In a thinly-populated area in the Alps, the number of suicides and murders is extremely high. Luc Moullet explores the causes and consequences of these alarming actions. He travels to five villages that form a ‘pentagon of madness,’ and interviews inhabitants about the crimes of the past century.
« À travers une suite d’entretiens, Luc Moullet élabore la cartographie de cette « terre de la folie » dont il est originaire. Avec le ton et l’humour qui lui sont propres, le cinéaste fait s’enchaîner les situations, les personnages. Le cinéma traverse de part en part cette enquête documentaire, du sol jonché de bobines de films dans le grenier familial, à l’évocation de King Vidor qui réussit à résoudre un crime grâce au tournage d’un de ses films. Moullet aimerait bien faire de même, mais il découvre qu’il est devenu le principal suspect de son enquête… »
Notebook: Did you have that sort of trouble, going around the countryside talking to people about crimes that involved people who were still alive?
Luc Moullet: Yes, of course. There is a kind of “omertà” – an idiom of Naples – a kind of code of silence of the Mafia. And it exists, or at least a similar thing, particularly in the Southern Alps. So at first it was difficult to find people who could speak. Usually I could find one; though in one case a witness didn’t want to talk so I replaced him in the film with myself.
In the middle of the movie you say that there seems to be almost a “culture” of madness and crime in the area. I got the sense that a lot of the people you talked to enjoyed telling these horrible stories – that they seemed more like stories than local events people were personally involved in. It was almost like folklore they were relating to us.
Daniel Kasman and David Phelps in conversation with Luc Moullet2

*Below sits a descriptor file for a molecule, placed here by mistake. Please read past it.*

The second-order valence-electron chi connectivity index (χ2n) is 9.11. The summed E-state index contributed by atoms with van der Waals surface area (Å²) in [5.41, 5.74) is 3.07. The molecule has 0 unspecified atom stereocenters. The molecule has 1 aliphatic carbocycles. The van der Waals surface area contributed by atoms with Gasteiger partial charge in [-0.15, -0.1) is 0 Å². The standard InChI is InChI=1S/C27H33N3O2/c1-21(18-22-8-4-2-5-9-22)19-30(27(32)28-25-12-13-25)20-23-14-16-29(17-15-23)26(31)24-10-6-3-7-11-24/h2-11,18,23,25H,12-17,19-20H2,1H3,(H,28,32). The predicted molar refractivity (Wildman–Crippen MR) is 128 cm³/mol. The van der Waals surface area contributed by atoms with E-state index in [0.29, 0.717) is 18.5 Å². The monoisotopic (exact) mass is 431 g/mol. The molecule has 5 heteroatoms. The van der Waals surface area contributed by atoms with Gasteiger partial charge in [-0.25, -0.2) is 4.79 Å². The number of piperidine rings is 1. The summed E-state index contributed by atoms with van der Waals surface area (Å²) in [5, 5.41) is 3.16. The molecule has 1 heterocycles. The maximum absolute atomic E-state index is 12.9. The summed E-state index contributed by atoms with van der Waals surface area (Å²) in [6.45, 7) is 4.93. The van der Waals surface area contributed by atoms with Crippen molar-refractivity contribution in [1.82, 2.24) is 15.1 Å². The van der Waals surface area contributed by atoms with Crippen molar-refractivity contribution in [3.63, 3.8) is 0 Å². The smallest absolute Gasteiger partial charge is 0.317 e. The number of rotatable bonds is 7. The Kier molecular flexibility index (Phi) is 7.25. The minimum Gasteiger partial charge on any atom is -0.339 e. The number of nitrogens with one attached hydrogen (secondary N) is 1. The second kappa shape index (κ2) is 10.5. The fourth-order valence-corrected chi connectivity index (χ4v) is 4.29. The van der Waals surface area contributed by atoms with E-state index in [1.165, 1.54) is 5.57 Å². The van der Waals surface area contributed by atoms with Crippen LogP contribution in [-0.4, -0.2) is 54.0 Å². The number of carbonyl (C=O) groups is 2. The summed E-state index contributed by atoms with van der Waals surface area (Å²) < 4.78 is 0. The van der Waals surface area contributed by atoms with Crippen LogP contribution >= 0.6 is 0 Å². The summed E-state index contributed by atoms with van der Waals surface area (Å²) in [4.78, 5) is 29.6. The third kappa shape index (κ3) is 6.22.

“As Jean-Claude Biette said, naturalism is the identification of elemental life with humankind. Land of Madness’s in depth unification by the most primitive madness, that of cretinism, does not make the film naturalist, for cretinism here is on the order of esotericism. In the middle of the film, Moullet says: ‘President Chirac had a psychoid daughter, but President Sarkozy didn’t, so he reduced the money allotted to psychiatry.’ The audience laughs, it’s easy. Except that 20 minutes later, this dumb and mean laughter is upset by an even more troublesome laughter due to the revelation of Moullet’s failed suicide attempt from a bridge. Esotericism: the easiest hides the most difficult while accentuating madhouse bareness on the off-beat. Thus the viewer gradually understands – but never at the moment – that everything here resonates in the hidden setting of the self-portrait, even bile and death.”
- 1. Pascal Catheland, Tënk Film Page.
- 2. Daniel Kasman and David Phelps, “A Rock is a Hard Place: An Interview with Luc Moullet”, MUBI Notebook, July 2009.
- 3. Serge Bozon, “Exclusive Cahiers du Cinema Reviews in English: Serge Bozon on ‘Land of Madness’,” Indie Wire, February 2015.